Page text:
Issue Date: January 1, 2007
Ahmed Zewail Award in Ultrafast Science & Technology
Sponsored by the Ahmed Zewail Endowment Fund
Robin M. Hochstrasser, along with his students and postdoctoral colleagues at the University of Pennsylvania, has developed many of the modern spectroscopic methods, both linear and nonlinear, for the study of dynamical processes in condensed-phase chemistry and biology. His work has led to new areas of research in a variety of disciplines.
Hochstrasser is one of the pioneers in ultrafast spectroscopy. In fact, he has often been the first, or among the first, to bring out new concepts or technology or to apply unique forms of spectroscopy to new questions. Since the mid-1980s, he has spearheaded the development of femtosecond infrared techniques to study problems associated with the vibrational structure of proteins and dynamics of molecules. His recent work on developing two-dimensional infrared spectroscopy has opened up a major new field of structural biology for the determination of the time dependence of structural changes in proteins.
A few years after the development of picosecond pulses, his lab made the first direct time-domain measurements of charge-overlap-mediated energy transfer between molecules in liquids and energy flow from one part of a molecule to another, the direct study of intersystem crossing from singlets to triplets by observing the triplet-triplet absorption, and the determination of the spectra of electronically excited and transiently hot molecules.
Hochstrasser's group was among the first to apply ultrafast optical spectroscopy to questions relating to protein and ligand dynamics. They reported the first broadband picosecond spectra of photolyzed hemoglobin and myoglobin derivatives in experiments that enabled them to discover the fast geminate reactions of oxygen and hemoglobin and ultrafast protein-ligand dynamics. Later, their work on the photolysis of carbon monoxide from hemoglobin became the first example of femtosecond infrared spectroscopy.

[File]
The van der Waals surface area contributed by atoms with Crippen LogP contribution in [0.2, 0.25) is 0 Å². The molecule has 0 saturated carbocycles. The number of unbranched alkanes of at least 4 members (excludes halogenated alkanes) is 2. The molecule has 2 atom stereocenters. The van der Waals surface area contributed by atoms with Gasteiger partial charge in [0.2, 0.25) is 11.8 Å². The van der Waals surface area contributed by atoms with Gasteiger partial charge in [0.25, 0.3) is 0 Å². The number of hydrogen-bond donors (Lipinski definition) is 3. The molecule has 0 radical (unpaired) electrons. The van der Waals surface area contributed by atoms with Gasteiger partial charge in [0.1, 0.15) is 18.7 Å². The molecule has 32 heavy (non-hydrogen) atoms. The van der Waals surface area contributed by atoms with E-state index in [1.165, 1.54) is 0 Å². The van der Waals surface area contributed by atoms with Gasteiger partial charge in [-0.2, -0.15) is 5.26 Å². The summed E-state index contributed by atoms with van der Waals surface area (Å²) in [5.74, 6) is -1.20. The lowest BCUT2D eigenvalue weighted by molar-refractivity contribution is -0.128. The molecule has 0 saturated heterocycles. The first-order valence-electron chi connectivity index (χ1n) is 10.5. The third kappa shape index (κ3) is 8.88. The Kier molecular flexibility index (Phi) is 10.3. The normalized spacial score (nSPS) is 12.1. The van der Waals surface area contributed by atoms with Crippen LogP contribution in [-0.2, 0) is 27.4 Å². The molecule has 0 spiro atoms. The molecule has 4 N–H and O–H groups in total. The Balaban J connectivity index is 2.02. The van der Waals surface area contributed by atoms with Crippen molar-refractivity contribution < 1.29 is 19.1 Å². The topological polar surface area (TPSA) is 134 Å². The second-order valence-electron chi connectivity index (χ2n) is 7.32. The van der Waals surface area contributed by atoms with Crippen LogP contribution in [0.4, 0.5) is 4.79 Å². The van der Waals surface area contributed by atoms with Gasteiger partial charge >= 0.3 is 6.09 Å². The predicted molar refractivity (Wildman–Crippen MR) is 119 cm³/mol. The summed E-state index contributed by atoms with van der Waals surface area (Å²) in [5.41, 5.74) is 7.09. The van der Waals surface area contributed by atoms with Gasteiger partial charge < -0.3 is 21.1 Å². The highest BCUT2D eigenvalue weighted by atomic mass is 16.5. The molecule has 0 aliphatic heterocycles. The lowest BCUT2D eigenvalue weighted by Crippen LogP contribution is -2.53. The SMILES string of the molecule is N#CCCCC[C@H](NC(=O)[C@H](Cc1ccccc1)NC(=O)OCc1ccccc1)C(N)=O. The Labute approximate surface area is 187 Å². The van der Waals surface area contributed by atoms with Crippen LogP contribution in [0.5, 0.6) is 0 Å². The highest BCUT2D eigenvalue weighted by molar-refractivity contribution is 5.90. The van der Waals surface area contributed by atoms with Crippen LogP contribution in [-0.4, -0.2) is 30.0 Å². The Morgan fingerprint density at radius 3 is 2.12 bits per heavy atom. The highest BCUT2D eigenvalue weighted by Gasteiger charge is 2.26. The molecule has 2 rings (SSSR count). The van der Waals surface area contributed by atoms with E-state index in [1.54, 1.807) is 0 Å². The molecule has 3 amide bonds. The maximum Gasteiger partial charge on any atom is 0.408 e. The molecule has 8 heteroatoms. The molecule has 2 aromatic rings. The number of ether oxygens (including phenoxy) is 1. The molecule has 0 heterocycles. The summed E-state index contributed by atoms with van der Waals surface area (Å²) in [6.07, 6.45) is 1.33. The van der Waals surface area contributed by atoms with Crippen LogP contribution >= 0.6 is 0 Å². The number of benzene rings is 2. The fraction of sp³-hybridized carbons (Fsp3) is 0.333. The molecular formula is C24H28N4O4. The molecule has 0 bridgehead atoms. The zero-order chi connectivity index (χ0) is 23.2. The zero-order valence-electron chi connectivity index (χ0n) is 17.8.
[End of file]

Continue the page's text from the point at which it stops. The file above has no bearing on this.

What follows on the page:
His group pioneered the study of picosecond time-scale cis-trans isomerization of aromatic molecules in solutions and gases and their relation to statistical mechanical theories. His work in the area of liquid dynamics has influenced the basis and direction of the field of ultrafast dynamics over much of the 1980s and '90s. He was the first to report direct time-domain measurements of the long-sought-after Kramers turnover in the rates of activated barrier-crossing processes.
Hochstrasser and his colleagues were the first to obtain the two-photon spectrum of a molecule with a tunable dye laser. Their studies of benzene and nitric oxide vapors produced the first two-photon rotational-vibration-electronic spectrum of a molecule.
A native of Scotland, Hochstrasser received a B.Sc. degree in applied chemistry from Heriot-Watt University, Edinburgh, and a Ph.D. from the University of Edinburgh. He is currently the Donner Professor of Physical Sciences and the director of the Regional Laser & Biomedical Technology Laboratories at the University of Pennsylvania.
He is the recipient of many distinguished lectureships and awards, most recently the Peter Debye Award, the E. Bright Wilson Award in Spectroscopy, the Albert F. Cotton Medal, the Benjamin Franklin Medal, and the Centenary Medal of the Royal Society of Chemistry. He is a member of the National Academy of Sciences and the American Academy of Arts & Sciences.
The award address will be presented before the Division of Physical Chemistry.-Janet Dodd
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